THERE is something deeply satisfying about Noel Coward’s dialogue.
Waspish, venomous and intelligent, it zinged fourth from the actors like bullets delivered from a machine gun.
It held your attention and frequently caused many a sharp intake of breath as you winced from the verbal injury their words inflicted.
Performances from the cast were first rate: perfect delivery, compelling and believable.
This week Volcano began its run at the Theatre Royal before it goes to the West End, so you can see it here first.
This play was never performed during Coward’s life time because it was based, rather too closely, on the love affairs of his rich and famous friends who lived on Jamaica, where Coward also had a home.
In fact Adela’s character (played by Jenny Seagrove) is based on Coward’s friend Blanche Blackwell, scion of the Lindos family, which owned lucrative banana plantations on Jamaica and was said to be one of the 21 families which controlled the island.
Guy Littleton (Jason Durr) is based on Ian Fleming, creator of James Bond, and it is understood that Pussy Galore was based on Blanche.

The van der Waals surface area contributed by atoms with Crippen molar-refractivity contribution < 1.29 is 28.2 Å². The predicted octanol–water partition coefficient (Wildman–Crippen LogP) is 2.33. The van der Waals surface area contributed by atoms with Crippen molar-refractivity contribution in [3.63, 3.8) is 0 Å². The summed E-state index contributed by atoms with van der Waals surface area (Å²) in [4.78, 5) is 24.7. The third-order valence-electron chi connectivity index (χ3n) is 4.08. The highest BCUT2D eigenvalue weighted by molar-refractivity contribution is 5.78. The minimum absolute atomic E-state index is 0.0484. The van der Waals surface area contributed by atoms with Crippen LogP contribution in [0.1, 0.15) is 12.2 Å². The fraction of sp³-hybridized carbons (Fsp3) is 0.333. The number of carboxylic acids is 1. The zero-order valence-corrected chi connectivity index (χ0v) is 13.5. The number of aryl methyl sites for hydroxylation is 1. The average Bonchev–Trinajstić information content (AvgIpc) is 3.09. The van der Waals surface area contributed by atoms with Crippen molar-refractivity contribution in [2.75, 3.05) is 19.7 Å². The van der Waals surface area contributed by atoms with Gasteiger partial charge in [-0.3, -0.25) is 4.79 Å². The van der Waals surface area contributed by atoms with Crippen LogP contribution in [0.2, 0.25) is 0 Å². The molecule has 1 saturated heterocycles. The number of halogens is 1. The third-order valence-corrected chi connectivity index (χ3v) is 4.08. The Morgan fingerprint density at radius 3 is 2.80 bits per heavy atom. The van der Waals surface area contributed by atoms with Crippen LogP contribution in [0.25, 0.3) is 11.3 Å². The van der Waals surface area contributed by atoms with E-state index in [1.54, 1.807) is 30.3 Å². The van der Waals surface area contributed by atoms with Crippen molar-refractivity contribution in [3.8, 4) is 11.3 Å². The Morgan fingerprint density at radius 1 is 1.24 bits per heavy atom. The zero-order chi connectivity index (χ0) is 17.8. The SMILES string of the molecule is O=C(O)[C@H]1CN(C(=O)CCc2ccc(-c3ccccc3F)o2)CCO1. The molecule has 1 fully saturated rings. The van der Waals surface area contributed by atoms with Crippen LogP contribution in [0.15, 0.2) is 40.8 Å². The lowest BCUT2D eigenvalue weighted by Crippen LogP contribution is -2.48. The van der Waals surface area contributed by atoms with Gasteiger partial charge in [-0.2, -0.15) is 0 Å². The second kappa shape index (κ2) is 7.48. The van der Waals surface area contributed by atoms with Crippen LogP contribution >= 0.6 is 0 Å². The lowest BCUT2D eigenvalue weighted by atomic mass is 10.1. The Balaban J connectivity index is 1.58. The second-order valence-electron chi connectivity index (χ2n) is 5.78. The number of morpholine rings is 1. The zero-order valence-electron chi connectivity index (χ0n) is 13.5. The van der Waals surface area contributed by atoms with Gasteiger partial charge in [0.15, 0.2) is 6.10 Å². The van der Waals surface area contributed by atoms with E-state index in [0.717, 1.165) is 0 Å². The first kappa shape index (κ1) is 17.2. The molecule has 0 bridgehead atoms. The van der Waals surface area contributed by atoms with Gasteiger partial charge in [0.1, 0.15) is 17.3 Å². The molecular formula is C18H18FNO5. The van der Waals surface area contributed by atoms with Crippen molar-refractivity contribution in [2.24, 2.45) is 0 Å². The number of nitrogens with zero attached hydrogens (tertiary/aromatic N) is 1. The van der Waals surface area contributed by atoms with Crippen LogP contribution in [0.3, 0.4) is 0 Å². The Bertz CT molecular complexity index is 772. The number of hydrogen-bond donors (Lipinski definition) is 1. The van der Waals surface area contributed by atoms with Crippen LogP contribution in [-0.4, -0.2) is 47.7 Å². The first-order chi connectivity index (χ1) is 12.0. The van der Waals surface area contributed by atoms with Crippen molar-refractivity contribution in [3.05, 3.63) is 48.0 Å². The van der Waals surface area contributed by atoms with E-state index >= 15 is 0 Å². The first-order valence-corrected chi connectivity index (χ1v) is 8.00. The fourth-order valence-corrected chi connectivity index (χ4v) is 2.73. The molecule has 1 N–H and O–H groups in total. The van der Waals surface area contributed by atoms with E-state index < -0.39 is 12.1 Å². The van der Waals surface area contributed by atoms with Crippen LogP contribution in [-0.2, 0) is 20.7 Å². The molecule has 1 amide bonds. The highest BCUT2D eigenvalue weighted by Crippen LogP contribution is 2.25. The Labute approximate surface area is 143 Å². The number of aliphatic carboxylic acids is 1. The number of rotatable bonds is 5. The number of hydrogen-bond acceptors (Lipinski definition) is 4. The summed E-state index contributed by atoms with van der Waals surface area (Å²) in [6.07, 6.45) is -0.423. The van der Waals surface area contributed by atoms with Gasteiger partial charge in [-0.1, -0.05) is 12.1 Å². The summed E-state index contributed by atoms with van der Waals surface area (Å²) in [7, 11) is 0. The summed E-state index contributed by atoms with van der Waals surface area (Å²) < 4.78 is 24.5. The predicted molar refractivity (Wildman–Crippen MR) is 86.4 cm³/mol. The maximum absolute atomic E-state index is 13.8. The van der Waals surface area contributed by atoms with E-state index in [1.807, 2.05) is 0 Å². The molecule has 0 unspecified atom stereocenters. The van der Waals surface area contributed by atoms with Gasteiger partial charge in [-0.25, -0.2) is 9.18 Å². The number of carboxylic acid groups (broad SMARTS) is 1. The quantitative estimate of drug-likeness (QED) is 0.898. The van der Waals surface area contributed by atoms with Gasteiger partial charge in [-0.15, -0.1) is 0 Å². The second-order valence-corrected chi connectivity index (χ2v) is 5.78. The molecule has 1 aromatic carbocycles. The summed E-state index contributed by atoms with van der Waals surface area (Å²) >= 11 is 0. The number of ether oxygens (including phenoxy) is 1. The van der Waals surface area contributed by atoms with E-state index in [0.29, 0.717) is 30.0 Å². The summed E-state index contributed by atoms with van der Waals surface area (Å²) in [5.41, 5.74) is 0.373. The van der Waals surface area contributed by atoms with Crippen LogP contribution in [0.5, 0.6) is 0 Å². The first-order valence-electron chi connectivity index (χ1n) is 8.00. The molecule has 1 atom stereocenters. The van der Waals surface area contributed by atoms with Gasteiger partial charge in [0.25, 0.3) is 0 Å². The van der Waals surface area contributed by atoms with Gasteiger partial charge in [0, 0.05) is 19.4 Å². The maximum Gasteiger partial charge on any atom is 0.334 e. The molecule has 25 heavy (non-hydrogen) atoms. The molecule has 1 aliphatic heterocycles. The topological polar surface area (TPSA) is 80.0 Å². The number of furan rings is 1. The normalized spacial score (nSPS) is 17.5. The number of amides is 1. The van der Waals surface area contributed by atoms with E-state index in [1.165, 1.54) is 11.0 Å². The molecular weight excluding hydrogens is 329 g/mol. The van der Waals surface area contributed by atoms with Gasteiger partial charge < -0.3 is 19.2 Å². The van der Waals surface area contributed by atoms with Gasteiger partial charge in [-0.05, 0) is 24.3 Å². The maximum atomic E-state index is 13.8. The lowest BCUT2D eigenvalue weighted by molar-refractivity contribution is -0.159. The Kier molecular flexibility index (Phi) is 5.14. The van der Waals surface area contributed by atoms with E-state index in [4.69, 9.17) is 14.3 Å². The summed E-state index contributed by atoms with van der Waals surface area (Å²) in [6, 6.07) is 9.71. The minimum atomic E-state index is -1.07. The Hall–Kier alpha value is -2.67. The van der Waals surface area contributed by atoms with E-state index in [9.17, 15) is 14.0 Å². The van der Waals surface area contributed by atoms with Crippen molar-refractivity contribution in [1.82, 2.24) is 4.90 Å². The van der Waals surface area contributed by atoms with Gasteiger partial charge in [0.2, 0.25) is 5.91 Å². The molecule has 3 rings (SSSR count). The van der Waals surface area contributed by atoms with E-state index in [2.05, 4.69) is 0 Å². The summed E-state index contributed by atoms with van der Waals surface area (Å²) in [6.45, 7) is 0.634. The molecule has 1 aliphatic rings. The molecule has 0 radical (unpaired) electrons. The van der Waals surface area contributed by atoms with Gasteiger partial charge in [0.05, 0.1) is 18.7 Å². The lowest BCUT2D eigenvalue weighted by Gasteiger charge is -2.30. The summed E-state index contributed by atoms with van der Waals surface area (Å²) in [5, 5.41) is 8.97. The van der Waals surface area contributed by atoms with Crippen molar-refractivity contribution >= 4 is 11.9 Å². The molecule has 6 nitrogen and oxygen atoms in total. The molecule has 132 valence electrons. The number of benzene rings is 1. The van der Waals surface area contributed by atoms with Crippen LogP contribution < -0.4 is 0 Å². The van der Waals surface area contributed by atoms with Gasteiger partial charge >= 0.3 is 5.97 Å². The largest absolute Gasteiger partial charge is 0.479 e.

Blanche said of Ian: “He treated women very badly but I was not the sort of woman to just take it. I think what he liked in me was my willingness to defy him.”
Adela is in love with Guy but knows him for what he is: a serial monogamist who she cannot rely on.
Guy’s wife Melissa (Dawn Littleton) then arrives on the island to ensure that their love affair remains brief.
Throw a rumbling Volcano into the mix, a drunken party soaked in tension and the rapier wit of the characters, and you have a play is gripping and gives you a lot to talk about afterwards.
Not all the characters are despicable, in fact only Guy is a complete cad and a bounder.
Others are conflicted, hurting and have made some bad choices in life, while one couple love and respect one another, perhaps showing the model Coward thought people should follow - he was in fact a very moral man.
There are some plot twists in Volcano which will leave you gasping in surprise, the setting is beautiful, the tension exquisite and it poses with some moral questions to discuss. In short don’t miss it.